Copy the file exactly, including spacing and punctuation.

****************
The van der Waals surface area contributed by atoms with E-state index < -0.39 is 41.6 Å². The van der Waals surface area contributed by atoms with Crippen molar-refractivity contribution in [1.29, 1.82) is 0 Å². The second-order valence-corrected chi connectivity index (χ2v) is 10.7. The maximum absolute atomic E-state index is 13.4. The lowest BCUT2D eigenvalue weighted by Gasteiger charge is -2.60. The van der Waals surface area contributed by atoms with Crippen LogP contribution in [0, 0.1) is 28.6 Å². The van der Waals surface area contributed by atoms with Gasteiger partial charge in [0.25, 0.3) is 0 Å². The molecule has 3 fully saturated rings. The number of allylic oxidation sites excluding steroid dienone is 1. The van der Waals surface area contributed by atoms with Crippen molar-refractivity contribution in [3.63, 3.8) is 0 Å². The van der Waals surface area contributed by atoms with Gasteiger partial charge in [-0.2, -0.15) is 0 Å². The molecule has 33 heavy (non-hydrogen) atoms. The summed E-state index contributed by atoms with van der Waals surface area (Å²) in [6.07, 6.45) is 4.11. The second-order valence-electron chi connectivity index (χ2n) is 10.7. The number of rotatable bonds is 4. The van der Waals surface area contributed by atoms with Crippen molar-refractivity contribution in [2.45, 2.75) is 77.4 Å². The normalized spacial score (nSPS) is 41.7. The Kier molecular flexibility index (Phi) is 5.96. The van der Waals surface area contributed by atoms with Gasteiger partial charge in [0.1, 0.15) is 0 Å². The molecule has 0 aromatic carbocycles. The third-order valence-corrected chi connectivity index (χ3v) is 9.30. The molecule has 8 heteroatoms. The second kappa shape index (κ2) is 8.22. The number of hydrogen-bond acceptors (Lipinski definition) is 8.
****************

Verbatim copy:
The van der Waals surface area contributed by atoms with E-state index < -0.39 is 41.6 Å². The van der Waals surface area contributed by atoms with Crippen molar-refractivity contribution in [1.29, 1.82) is 0 Å². The second-order valence-corrected chi connectivity index (χ2v) is 10.7. The maximum absolute atomic E-state index is 13.4. The lowest BCUT2D eigenvalue weighted by Gasteiger charge is -2.60. The van der Waals surface area contributed by atoms with Crippen LogP contribution in [0, 0.1) is 28.6 Å². The van der Waals surface area contributed by atoms with Gasteiger partial charge in [0.25, 0.3) is 0 Å². The molecule has 3 fully saturated rings. The number of allylic oxidation sites excluding steroid dienone is 1. The van der Waals surface area contributed by atoms with Crippen molar-refractivity contribution in [3.63, 3.8) is 0 Å². The van der Waals surface area contributed by atoms with Gasteiger partial charge in [-0.2, -0.15) is 0 Å². The molecule has 33 heavy (non-hydrogen) atoms. The summed E-state index contributed by atoms with van der Waals surface area (Å²) in [6.07, 6.45) is 4.11. The second-order valence-electron chi connectivity index (χ2n) is 10.7. The number of rotatable bonds is 4. The van der Waals surface area contributed by atoms with Crippen molar-refractivity contribution in [2.45, 2.75) is 77.4 Å². The normalized spacial score (nSPS) is 41.7. The Kier molecular flexibility index (Phi) is 5.96. The van der Waals surface area contributed by atoms with Gasteiger partial charge in [0.1, 0.15) is 0 Å². The molecule has 0 aromatic carbocycles. The third-order valence-corrected chi connectivity index (χ3v) is 9.30. The molecule has 8 heteroatoms. The second kappa shape index (κ2) is 8.22. The number of hydrogen-bond acceptors (Lipinski definition) is 8.